I am about to post the following at another site, in response to a request for people's memories of the Depression and the Cold War. You can access it here.
I remember the duck and cover practice at kindergarten and grade school. We would all run into the windowless storage closet, which I suspect was built for that purpose, sit cross legged, bend over as far as we could with our arms over our heads, and wait for Mr. Khrushchev to explode a bomb over our school.
I remember stealing the first aid kit from the school bus when I was about 6 or 7, and hiding it in my closet, and filling wine bottles with water and putting them in the pump room, because that had a concrete ceiling. My parents didn't find them for months, and didn't mind when they did. They weren't into preparing, tho.
One of my better friend's parents, did, though. They built a fallout shelter in grandma's basement, which was used mostly for storing non prepping gear. I don't remember any food or water in there. Might have been.
I remember the two Nike missile sites, one in downtown Milwaukee by the lake, and the other in River Hills, which was another suburb nearby. Sometimes we would drive past one or the other and see the white missiles pointing up into the sky.
Mostly they lay down in concrete troughs to protect them. They were intended to be fired if incoming Soviet bomber fleets were over Wisconsin, and were to be exploded about 60 miles out, in the air among the fleet before they could get to Milwaukee.
It was years later that I found out that Nikes carried nuclear warheads, so we were planning on airbursts over Wisconsin (and probably over or near smaller cities like Oshkosh, which were more or less 60 miles out) in order to protect industrial Milwaukee.
So thinking back, we had nuclear weapons deployed in downtown Milwaukee, and in the suburbs, planned to be used over our own state. They were all over the country, of course, so long as there was a chance the Soviets would deliver bombs via bombers, rather than ICBMs.
I remember TV ads of Khrushchev pounding his shoe on a table, and the voice over saying "This man is saying "We are going to bury you."
I remember the Lyndon Johnson ad against Goldwater (which IIRC only ran once), of a little girl playing in a field full of flowers, picking the petals off a daisy, suddenly replaced by a mushroom cloud, with a voice over saying that we needed to love each other, or else. Vote for Johnson.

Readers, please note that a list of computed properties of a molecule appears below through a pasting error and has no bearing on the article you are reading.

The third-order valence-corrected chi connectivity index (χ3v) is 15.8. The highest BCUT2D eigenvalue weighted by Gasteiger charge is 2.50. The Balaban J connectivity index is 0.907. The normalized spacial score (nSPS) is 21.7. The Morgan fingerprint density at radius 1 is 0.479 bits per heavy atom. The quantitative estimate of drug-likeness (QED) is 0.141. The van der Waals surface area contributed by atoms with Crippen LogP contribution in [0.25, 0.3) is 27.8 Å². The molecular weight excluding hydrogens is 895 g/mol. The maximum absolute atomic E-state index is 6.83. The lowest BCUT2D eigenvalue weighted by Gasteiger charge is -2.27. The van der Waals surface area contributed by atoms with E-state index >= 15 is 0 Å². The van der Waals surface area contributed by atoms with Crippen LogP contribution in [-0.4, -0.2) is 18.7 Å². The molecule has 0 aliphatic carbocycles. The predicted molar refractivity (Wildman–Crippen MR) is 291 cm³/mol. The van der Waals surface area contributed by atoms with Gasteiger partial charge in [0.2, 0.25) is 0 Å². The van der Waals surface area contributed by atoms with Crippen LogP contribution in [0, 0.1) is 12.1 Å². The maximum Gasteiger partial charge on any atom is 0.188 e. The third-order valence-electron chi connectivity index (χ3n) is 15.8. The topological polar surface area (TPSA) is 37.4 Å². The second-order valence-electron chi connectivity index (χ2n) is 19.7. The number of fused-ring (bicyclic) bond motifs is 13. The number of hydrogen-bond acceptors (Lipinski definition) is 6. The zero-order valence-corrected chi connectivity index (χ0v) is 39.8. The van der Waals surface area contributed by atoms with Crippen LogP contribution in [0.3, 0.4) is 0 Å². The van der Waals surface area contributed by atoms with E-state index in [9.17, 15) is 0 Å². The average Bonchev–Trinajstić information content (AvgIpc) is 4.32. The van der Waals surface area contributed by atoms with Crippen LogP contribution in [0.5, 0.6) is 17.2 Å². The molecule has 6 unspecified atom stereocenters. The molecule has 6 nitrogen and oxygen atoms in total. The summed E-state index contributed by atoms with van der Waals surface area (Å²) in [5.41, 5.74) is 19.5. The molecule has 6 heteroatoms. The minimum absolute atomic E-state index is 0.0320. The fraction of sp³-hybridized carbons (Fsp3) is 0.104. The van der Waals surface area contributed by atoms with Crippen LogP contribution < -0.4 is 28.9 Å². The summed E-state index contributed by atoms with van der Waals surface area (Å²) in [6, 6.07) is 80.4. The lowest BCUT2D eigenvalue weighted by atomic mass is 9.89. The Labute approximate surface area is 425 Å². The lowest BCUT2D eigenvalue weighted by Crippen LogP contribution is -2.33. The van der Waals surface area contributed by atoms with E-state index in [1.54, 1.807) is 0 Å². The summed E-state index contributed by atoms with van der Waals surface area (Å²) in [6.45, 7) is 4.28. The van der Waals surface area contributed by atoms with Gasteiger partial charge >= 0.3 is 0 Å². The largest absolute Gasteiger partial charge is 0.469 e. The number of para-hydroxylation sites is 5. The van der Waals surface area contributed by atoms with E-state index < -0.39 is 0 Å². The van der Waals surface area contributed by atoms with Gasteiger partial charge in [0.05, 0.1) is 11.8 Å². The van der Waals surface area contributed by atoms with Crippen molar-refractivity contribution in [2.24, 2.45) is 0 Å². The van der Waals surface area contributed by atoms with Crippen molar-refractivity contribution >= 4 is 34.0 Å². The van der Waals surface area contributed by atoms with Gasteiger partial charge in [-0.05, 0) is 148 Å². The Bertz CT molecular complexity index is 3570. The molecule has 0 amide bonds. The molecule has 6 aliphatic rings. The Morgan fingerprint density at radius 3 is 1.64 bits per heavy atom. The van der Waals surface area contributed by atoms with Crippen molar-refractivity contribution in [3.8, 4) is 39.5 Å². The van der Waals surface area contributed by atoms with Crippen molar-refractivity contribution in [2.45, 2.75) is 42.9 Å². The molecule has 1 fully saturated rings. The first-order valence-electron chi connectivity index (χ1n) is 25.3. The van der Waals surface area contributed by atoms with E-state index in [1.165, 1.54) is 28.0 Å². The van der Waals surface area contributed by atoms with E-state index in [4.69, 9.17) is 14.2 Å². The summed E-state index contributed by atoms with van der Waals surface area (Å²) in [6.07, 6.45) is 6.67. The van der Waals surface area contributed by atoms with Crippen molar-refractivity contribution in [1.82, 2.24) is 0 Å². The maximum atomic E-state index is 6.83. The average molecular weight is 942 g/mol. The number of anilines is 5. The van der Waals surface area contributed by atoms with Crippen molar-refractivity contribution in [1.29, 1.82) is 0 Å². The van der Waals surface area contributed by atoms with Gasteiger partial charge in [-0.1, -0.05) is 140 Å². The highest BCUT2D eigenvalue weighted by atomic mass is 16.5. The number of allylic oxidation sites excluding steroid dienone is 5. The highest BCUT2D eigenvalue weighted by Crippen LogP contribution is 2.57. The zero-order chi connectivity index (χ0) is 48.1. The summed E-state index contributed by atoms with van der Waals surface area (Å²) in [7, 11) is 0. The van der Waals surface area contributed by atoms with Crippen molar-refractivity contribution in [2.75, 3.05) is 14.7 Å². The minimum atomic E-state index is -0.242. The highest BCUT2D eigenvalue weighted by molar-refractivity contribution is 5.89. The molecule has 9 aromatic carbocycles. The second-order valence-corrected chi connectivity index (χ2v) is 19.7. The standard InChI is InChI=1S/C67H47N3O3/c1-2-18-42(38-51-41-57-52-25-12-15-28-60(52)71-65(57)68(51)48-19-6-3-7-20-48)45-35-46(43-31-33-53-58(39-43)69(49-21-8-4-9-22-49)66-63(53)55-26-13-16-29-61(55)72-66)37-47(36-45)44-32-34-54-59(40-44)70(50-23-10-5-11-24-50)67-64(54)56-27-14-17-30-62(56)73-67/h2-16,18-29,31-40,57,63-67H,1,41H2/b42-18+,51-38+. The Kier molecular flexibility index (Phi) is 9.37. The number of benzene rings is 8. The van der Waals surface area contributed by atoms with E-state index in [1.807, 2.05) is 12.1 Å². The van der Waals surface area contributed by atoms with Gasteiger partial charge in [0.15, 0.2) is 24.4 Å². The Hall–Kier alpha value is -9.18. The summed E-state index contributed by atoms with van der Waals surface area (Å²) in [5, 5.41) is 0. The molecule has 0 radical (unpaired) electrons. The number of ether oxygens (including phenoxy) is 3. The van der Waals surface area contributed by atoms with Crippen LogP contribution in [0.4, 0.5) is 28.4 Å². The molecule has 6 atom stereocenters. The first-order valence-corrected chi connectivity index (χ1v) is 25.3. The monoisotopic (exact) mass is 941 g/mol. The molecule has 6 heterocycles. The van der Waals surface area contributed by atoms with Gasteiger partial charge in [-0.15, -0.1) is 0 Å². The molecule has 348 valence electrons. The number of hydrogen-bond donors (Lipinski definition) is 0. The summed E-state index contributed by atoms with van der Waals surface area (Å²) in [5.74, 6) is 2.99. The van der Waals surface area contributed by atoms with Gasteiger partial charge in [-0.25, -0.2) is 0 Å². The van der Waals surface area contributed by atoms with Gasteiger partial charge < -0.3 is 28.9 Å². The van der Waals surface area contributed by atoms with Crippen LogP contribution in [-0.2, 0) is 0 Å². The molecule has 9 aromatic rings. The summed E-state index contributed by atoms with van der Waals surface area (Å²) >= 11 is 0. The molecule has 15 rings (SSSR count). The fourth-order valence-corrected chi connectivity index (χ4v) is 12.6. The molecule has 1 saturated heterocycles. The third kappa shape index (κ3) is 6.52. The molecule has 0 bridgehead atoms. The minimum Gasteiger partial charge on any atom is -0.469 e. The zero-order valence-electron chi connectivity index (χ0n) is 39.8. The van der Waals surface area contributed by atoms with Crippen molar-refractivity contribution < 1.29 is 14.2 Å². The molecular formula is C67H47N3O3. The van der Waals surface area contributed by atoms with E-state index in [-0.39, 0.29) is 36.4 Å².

You can see it here: https://www.youtube.com/watch?v=9Id_r6pNsus
I remember my friends and I turning the big crawl space under our summer porch into one of our numerous forts. I drilled a hole in the ceiling and ran an extension cord up to an outlet on the porch so we would have a lamp, and we used a loose board for a spy port and gun port for watching for Russians coming down the road.
We also had rock fights on the beach. One of my friends had a Nazi helmet his father brought back from the war, with a bullet hole on the right side and a small outward dent on the left side, which we would trade around during the rock fights. One time we were lobbing rocks/grenades at each other over a hedge and I had no sooner gotten the helmet on than a particularly big grenade landed right on top.
I still have a small scar on my forehead from where a friend's little sister hit me with a rock. I got two stitches for that one. I don't remember any parental admonitions about more rock fights, though. We were all allowed to do pretty much as we pleased.
We picked up a lot of planks by beach combing, and one time dug a big pit in the sandy soil of the vacant lot next door, covered it with driftwood planks and then newspaper, and covered it all up except for an entrance. It made a great bomb shelter, if not easily defended.
We were very big on rock fights, and playing army. Between the recent World War, the Korean War, and the Cold War, war was on the kids' minds.
I remember sitting on the kitchen counter when I was 9, home alone with my two older sisters, during the Cuban Missile Crisis, and my sister telling us that Milwaukee was 35th on the list for the Russians to bomb. I have no idea if she was right, but I remembered.
Labels: disaster prep, education, Oshkosh, preparedness, self-defense, War